From a perusal of letter dated 6.6.2003 contained in Annexure No.5 to this application it is clear that the post of Operator has been declared dying cadre, in which it is also mentioned that the posts of the employees working as Operator and Helper Operator, shall be deemed to be abolished after their death, superannuation and resignation. This letter is not applicable in the case of the petitioner because it is prohibiting for new appointment and the case of the petitioner is not a new appointment and the same is for regularization, who has been working for the last 14 years.
The petitioner has been considered under dying cadre while he should have been considered for regularization under the available post.
In view of the above mentioned facts and circumstances, this Court is of the opinion that the petitioner is liable to be considered on the available vacancy.
Therefore, it is directed that the petitioner shall be allowed to continue and his regularization shall also be considered on the available vacancy and not under dying cadre.
Accordingly, this application is disposed of with the above modification."
At the relevant point of time, when the judgment dated 15.09.2003 was clarified by this Court, the case of the petitioner stood already considered for regularisation by order dated 22.1.2004, whereby his candidature for the purposes of regularisation in service was rejected on the grounds mentioned in the said order. The respondents in compliance of clarificatory order passed by this Court on Civil Misc. Application No.6327 (W) of 2004 filed in Writ Petition No.2637 (S/S) of 1991, on the one hand complied with the clarificatory order by passing a further order on 22.9.2004 in furtherance of previous order dated 22.1.2004, whereby the claim of the petitioner for regularisation in service was rejected and on the other hand, filed a Special Appeal simultaneously against the clarificatory order dated 24.2.2004 passed by learned Single Judge on Civil Misc. Application No.6327 of 2007 mentioned above. Since the claim of the petitioner for regularisation in service had already been considered and rejected by order dated 22nd January, 2004 and a further order to this effect had also been issued on 22.09.2004, therefore, the special appeal filed by the respondents was allowed and the clarificatory order passed in Writ Petition No.2637 (S/S) of 1991 on 24.2.2004 was set aside. However, liberty was given to the petitioner to challenge the orders dated 22.1.2004 and 22.9.2004. The order dated 23.10.2007 passed in the Special Appeal No.461 of 2005 reads as under:-
"Heard Sri Sanjay Kumar, learned counsel for the appellant and Sri Ramesh Kumar Srivastava, learned counsel for the respondent.
The instant Special Appeal arises from the order dated 24.02.2004 passed by the Hon'ble Single Judge on C.M. Application No.6327 of 2007 in writ petition No.2637 (S/S) of 1991 by which the judgment and order dated 15.09.2003 was modified.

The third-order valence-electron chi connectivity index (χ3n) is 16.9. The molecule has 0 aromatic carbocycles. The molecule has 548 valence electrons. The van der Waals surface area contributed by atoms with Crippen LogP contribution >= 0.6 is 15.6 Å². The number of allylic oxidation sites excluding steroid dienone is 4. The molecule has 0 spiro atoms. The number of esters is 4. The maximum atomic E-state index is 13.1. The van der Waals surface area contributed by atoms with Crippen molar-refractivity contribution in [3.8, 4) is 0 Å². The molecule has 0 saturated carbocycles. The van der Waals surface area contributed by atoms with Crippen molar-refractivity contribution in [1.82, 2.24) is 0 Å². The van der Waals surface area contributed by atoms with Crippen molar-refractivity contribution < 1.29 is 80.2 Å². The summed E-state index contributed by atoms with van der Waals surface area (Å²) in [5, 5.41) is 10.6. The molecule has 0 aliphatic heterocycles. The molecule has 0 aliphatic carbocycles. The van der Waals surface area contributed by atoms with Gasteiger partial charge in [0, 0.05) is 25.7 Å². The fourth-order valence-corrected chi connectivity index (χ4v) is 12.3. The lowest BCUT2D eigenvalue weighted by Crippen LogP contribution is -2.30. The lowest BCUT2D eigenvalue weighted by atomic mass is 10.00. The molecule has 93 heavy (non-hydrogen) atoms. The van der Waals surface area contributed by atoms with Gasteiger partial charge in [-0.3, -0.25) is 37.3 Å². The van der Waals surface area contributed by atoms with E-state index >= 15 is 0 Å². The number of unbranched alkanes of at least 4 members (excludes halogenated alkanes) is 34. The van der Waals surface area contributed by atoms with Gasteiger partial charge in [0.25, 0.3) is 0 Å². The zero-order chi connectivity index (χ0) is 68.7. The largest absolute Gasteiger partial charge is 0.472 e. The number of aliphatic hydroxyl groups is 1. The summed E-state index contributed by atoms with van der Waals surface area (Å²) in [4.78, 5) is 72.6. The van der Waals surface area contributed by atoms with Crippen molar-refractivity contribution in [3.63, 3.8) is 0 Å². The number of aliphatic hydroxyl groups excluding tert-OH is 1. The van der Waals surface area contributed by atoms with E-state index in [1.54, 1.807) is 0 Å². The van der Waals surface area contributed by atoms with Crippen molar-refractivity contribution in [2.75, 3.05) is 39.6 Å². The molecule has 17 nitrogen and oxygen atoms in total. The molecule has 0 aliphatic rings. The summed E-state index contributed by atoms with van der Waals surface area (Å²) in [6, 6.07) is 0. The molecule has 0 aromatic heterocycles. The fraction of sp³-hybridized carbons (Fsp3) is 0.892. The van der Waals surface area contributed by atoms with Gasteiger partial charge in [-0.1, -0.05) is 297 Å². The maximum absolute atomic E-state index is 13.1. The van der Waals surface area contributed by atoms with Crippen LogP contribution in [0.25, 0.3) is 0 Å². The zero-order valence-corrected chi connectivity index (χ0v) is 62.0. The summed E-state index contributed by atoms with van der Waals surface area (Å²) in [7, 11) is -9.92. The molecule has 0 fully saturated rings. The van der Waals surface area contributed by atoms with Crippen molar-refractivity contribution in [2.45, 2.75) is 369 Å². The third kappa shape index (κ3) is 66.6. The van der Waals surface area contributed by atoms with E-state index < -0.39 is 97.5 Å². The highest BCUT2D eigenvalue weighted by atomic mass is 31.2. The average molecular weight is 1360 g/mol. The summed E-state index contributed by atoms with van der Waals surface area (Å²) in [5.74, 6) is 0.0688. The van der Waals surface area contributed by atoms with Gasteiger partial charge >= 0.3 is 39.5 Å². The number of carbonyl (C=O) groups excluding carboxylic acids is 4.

We have been informed by the learned counsel fro the appellant that in compliance of the judgment and order dated 15.09.2003 the case of the petitioner was considered by the competent authority who passed the order dated 22.1.2004 and in compliance of the order dated 24.2.2004 the case of the respondent for regularization was again considered by the competent authority by the order dated 22.09.2004.
It is admitted case of the parties that the order dated 22.01.2004 was not challenged by the respondent in writ jurisdiction.
In view of the order dated 22.01.2004 passed by the competent authority, it was not open for the Hon'ble Single Judge to modify the judgment and order dated 15.09.2003. The Special Appeal is hereby allowed and the impugned order dated 24.02.2004 is hereby set aside. However, it will be open for the respondent to challenge the orders dated 22.01.2004 and 22.09.2004 in accordance with law."
The record also shows that the respondents in compliance of this Court's order dated 15.09.2003 and the directions issued in Contempt Petition No.421 (C) of 2005 proceeded to consider the candidature of the petitioner for regularisation afresh and in the selection proceedings held on 14.11.2007 on the basis of which the impugned order dated 16.11.2007 is issued, the matter after due consideration was rejected again. Resultantly the present writ petition came to be filed against the impugned order dated 16.11.2007 as well as the selection proceedings held on 14.11.2007.
In the counter affidavit filed by the respondents, an objection was raised that since the petitioner had failed to assail the order dated 22.1.2004 and 22.9.2004, therefore, maintainability of the writ petition on that account was questioned. In order to rectify the defect, the amendment applications were filed by the petitioner and the same were allowed to the extent of challenging the previous orders passed by the respondents on 22.1.2004 and 22.9.2004 and the order dated 19.11.2007 as well. After allowing the amendment applications by this Court, the entire relief prayed for in the writ petition reads as under:-
"i. issue a writ, order or direction in the nature of certiorari quashing the impugned order dated 16.11.2007 and proceedings of the selection committee dated 14.11.2007 are being filed as Annexure No.1 and 2 to the writ petition.
ii. issue a writ, order or direction in the nature of certiorari quashing the oral order of termination passed by Opp. Party No.3 dated 23.11.2007.
iii. issue a writ, order or direction in the nature of mandamus commanding the Opp. Parties to allow the petitioner to continue in service as operator.
iv. issue a writ, order or direction in the nature of mandamus commanding the Opp. Parties to give the pay scale of operator that is Rs.1200-2040.
v. any other writ, order or direction which this Hon'ble Court deem fit, just and proper in the circumstances of the case.